New Broward Judge Dropped ‘Garcia’ From Last Name To Appear Less Hispanic To Voters

Tal Abbady, South Florida Sun-Sentinel, Dec. 29, 2006

For Marina Garcia-Wood, hard work, persistence and patience finally paid off in a decade-long quest to become a judge.

So did a tactical decision to appear a little less Hispanic to Broward County voters. Next month, Garcia-Wood will become Broward’s eighth Hispanic judge after running a successful, partly self-financed campaign that landed her a seat on the circuit court. In a rare feat, she won the judgeship by election, not appointment—the usual and politically freighted route for Hispanic judges in Broward.

Hispanics applauded Garcia-Wood’s victory as a political milestone, even if, at the urging of her campaign advisor, Tony Gargiulo, she dropped her Hispanic maiden name from the ballot. While she campaigned as Marina Garcia-Wood—the name she kept after divorcing real estate attorney Dennis Wood in 1999—she appeared on the ballot as Marina G. Wood.

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“I wanted to make a statement that we have qualified Hispanics in Broward County willing to do what’s necessary to win an election,” she said. “I felt this was my time. I’m hoping my election will inspire other Hispanics to seek office.”

Garcia-Wood said other Hispanics already knew who she was from her public appearances and campaign literature, where her full name appeared. It was to avoid alienating other Broward residents who might be reluctant to vote for a Hispanic judge, she said, that she heeded the recommendation to delete the “Garcia” part of her name from the ballot.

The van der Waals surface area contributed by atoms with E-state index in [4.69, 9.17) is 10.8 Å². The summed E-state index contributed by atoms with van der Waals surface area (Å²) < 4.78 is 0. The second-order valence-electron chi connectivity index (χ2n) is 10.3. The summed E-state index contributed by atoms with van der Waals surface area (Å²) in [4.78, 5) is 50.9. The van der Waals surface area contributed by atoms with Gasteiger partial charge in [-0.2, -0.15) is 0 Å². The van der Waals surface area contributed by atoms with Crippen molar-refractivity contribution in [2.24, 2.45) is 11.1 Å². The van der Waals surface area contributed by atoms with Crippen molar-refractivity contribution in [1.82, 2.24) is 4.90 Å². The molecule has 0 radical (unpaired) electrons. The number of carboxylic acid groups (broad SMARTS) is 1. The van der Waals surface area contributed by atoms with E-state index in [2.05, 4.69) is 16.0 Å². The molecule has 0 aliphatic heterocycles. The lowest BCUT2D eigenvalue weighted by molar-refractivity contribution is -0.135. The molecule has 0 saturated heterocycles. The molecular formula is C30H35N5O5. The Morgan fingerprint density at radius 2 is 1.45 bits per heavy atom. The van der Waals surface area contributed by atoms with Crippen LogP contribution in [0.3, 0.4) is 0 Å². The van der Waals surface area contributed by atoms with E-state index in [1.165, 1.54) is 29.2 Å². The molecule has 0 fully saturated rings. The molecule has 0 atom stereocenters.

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Hispanics now make up 21 percent of Broward’s population, but hold just under 10 percent of the 84 judgeships. Garcia-Wood joins seven other Hispanics, including Robert Diaz, Robert Lee, Catalina Avalos and Julio Gonzalez in county court, and Ana Gardiner, Mily Rodriguez-Powell and Pedro E. Dijols in circuit court.

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Fresh from the southeastern city of Santiago de Cuba, she was held back a year in school for lack of English.

“It caused me trauma. But once I learned the language and assimilated, I knew I wanted to be a lawyer. I wanted to represent people who weren’t able to have a voice in court,” she said.

Garcia-Wood graduated with a law degree in 1986 from the University of Florida College of Law. Two years later, she was practicing commercial law for the firm of Walter M. Dingwall in Fort Lauderdale, before moving to matrimonial and family law.

Active in Hollywood politics, she wrote the resolution that led to the creation of the Hispanic Affairs Council, which launched the city’s Latin festival and Hispanic Recognition Day.

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Hispanics embraced her electoral success as a coup for the country’s fastest-growing minority.

“She will do a great job for the entire community, not just the Hispanic community. But having said that, her election is a sign that Hispanics have joined the mainstream of Broward politics,” said Hyram Montero, president of the Broward County Hispanic Bar Association.

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